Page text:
John Gardiner Myers (email@example.com) wrote:
>Note that UTF-16 is not going to be a legal charset for text/plain or
>any other subtype of the text top-level type, as it does not meet the
>requirement in section 4.1.1 in RFC 2046. Section 4.1.2 suggests that
>this will not prevent UTF-16 from being registered, as the label will be
>useful in other contexts.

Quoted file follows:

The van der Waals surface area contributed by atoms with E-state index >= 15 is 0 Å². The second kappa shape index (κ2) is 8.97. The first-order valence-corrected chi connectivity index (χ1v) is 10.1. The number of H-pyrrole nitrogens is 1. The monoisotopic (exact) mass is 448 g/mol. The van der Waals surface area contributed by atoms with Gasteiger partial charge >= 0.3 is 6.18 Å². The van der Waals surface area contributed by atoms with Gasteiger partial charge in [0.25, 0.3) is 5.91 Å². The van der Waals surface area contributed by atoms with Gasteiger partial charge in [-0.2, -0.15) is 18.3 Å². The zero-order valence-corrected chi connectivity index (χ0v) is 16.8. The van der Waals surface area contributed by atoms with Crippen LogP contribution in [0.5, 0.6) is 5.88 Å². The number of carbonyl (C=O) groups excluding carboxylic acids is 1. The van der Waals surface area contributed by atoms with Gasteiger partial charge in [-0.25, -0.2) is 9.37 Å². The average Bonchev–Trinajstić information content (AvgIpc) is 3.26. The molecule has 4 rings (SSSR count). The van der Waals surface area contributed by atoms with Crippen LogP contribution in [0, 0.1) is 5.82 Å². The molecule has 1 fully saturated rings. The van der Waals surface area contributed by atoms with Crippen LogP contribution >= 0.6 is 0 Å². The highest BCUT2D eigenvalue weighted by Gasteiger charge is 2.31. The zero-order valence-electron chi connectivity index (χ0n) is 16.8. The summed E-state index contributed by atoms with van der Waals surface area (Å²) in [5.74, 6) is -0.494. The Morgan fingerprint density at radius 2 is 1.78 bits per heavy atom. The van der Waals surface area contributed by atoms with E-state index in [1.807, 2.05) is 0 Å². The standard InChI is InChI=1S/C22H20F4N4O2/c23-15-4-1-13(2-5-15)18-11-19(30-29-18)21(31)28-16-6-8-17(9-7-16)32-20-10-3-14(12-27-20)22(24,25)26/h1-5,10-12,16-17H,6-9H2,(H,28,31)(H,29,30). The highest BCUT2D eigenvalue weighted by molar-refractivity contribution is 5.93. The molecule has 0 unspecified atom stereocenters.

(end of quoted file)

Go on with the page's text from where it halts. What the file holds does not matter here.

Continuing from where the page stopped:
>If there is a desire to use UTF-16 in MIME, it will require either a
>subtype of application or a new top-level type. I would suggest that
>such a new type do away with the "charset" parameter and simply specify
>that the contents are in UTF-16.
The HTTP spec specifically overrides this restriction in MIME. UTF-16 is
a legal charset for content type TEXT/* when used in the context of HTTP.
International, Text, and Graphics Department
Apple Computer, Inc.
This archive was generated by hypermail 2.1.2 : Tue Jul 10 2001 - 17:20:36 EDT